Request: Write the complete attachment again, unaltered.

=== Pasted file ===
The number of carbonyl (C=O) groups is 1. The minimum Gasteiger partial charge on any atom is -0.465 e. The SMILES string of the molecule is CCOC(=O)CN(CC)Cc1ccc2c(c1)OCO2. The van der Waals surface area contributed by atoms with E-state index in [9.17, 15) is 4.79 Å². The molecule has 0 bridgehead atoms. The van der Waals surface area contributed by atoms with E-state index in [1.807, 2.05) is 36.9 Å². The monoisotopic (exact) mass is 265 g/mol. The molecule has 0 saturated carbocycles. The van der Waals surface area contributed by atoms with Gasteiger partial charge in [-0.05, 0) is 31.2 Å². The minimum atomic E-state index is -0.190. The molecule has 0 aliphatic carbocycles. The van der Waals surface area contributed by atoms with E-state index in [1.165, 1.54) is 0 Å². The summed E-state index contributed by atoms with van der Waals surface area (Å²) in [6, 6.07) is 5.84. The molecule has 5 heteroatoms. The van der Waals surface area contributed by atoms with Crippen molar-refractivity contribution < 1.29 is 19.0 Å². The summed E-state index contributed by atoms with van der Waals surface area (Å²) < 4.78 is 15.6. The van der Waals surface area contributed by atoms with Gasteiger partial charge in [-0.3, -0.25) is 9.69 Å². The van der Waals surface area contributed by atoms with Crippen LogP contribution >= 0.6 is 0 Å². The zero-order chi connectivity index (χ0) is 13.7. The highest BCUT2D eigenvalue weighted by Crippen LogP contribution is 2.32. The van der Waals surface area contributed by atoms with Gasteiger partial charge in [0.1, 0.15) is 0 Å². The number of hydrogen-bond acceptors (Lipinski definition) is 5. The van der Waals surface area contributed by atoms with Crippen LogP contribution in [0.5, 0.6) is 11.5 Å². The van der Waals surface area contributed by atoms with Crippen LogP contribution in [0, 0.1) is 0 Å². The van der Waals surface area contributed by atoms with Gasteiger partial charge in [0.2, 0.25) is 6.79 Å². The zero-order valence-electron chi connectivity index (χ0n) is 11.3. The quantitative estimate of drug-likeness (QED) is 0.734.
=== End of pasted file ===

The number of carbonyl (C=O) groups is 1. The minimum Gasteiger partial charge on any atom is -0.465 e. The SMILES string of the molecule is CCOC(=O)CN(CC)Cc1ccc2c(c1)OCO2. The van der Waals surface area contributed by atoms with E-state index in [9.17, 15) is 4.79 Å². The molecule has 0 bridgehead atoms. The van der Waals surface area contributed by atoms with E-state index in [1.807, 2.05) is 36.9 Å². The monoisotopic (exact) mass is 265 g/mol. The molecule has 0 saturated carbocycles. The van der Waals surface area contributed by atoms with Gasteiger partial charge in [-0.05, 0) is 31.2 Å². The minimum atomic E-state index is -0.190. The molecule has 0 aliphatic carbocycles. The van der Waals surface area contributed by atoms with E-state index in [1.165, 1.54) is 0 Å². The summed E-state index contributed by atoms with van der Waals surface area (Å²) in [6, 6.07) is 5.84. The molecule has 5 heteroatoms. The van der Waals surface area contributed by atoms with Crippen molar-refractivity contribution < 1.29 is 19.0 Å². The summed E-state index contributed by atoms with van der Waals surface area (Å²) < 4.78 is 15.6. The van der Waals surface area contributed by atoms with Gasteiger partial charge in [-0.3, -0.25) is 9.69 Å². The van der Waals surface area contributed by atoms with Crippen LogP contribution >= 0.6 is 0 Å². The zero-order chi connectivity index (χ0) is 13.7. The highest BCUT2D eigenvalue weighted by Crippen LogP contribution is 2.32. The van der Waals surface area contributed by atoms with Gasteiger partial charge in [0.1, 0.15) is 0 Å². The number of hydrogen-bond acceptors (Lipinski definition) is 5. The van der Waals surface area contributed by atoms with Crippen LogP contribution in [0.5, 0.6) is 11.5 Å². The van der Waals surface area contributed by atoms with Crippen LogP contribution in [0, 0.1) is 0 Å². The van der Waals surface area contributed by atoms with Gasteiger partial charge in [0.2, 0.25) is 6.79 Å². The zero-order valence-electron chi connectivity index (χ0n) is 11.3. The quantitative estimate of drug-likeness (QED) is 0.734.